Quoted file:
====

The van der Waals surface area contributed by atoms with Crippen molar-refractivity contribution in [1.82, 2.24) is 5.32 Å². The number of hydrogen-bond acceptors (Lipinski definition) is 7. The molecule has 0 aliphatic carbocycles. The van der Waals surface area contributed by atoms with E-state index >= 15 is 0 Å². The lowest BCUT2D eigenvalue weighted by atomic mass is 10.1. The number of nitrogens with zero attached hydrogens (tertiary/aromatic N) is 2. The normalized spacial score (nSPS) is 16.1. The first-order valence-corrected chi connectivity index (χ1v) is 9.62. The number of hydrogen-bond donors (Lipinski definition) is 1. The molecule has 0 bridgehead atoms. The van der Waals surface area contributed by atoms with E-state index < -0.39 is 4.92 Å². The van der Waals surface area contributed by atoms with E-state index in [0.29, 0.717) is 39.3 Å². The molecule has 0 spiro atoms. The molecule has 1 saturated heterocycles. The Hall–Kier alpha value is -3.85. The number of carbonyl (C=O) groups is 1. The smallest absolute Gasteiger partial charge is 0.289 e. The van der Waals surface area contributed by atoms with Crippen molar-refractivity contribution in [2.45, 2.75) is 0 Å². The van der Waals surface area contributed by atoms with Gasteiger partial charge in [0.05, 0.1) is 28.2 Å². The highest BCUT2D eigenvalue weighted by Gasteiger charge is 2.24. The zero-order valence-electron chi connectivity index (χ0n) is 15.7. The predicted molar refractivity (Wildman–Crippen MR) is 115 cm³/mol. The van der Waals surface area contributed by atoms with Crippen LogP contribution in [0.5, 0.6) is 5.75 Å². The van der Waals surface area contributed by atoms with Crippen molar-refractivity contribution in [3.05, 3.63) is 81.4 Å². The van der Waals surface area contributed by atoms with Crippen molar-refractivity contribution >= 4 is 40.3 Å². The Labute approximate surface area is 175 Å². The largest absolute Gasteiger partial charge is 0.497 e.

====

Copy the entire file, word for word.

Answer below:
The van der Waals surface area contributed by atoms with Crippen molar-refractivity contribution in [1.82, 2.24) is 5.32 Å². The number of hydrogen-bond acceptors (Lipinski definition) is 7. The molecule has 0 aliphatic carbocycles. The van der Waals surface area contributed by atoms with E-state index >= 15 is 0 Å². The lowest BCUT2D eigenvalue weighted by atomic mass is 10.1. The number of nitrogens with zero attached hydrogens (tertiary/aromatic N) is 2. The normalized spacial score (nSPS) is 16.1. The first-order valence-corrected chi connectivity index (χ1v) is 9.62. The number of hydrogen-bond donors (Lipinski definition) is 1. The molecule has 0 bridgehead atoms. The van der Waals surface area contributed by atoms with E-state index < -0.39 is 4.92 Å². The van der Waals surface area contributed by atoms with E-state index in [0.29, 0.717) is 39.3 Å². The molecule has 0 spiro atoms. The molecule has 1 saturated heterocycles. The Hall–Kier alpha value is -3.85. The number of carbonyl (C=O) groups is 1. The smallest absolute Gasteiger partial charge is 0.289 e. The van der Waals surface area contributed by atoms with Crippen molar-refractivity contribution in [2.45, 2.75) is 0 Å². The van der Waals surface area contributed by atoms with Gasteiger partial charge in [0.05, 0.1) is 28.2 Å². The highest BCUT2D eigenvalue weighted by Gasteiger charge is 2.24. The zero-order valence-electron chi connectivity index (χ0n) is 15.7. The predicted molar refractivity (Wildman–Crippen MR) is 115 cm³/mol. The van der Waals surface area contributed by atoms with Crippen LogP contribution in [0.5, 0.6) is 5.75 Å². The van der Waals surface area contributed by atoms with Crippen molar-refractivity contribution in [3.05, 3.63) is 81.4 Å². The van der Waals surface area contributed by atoms with Crippen molar-refractivity contribution >= 4 is 40.3 Å². The Labute approximate surface area is 175 Å². The largest absolute Gasteiger partial charge is 0.497 e.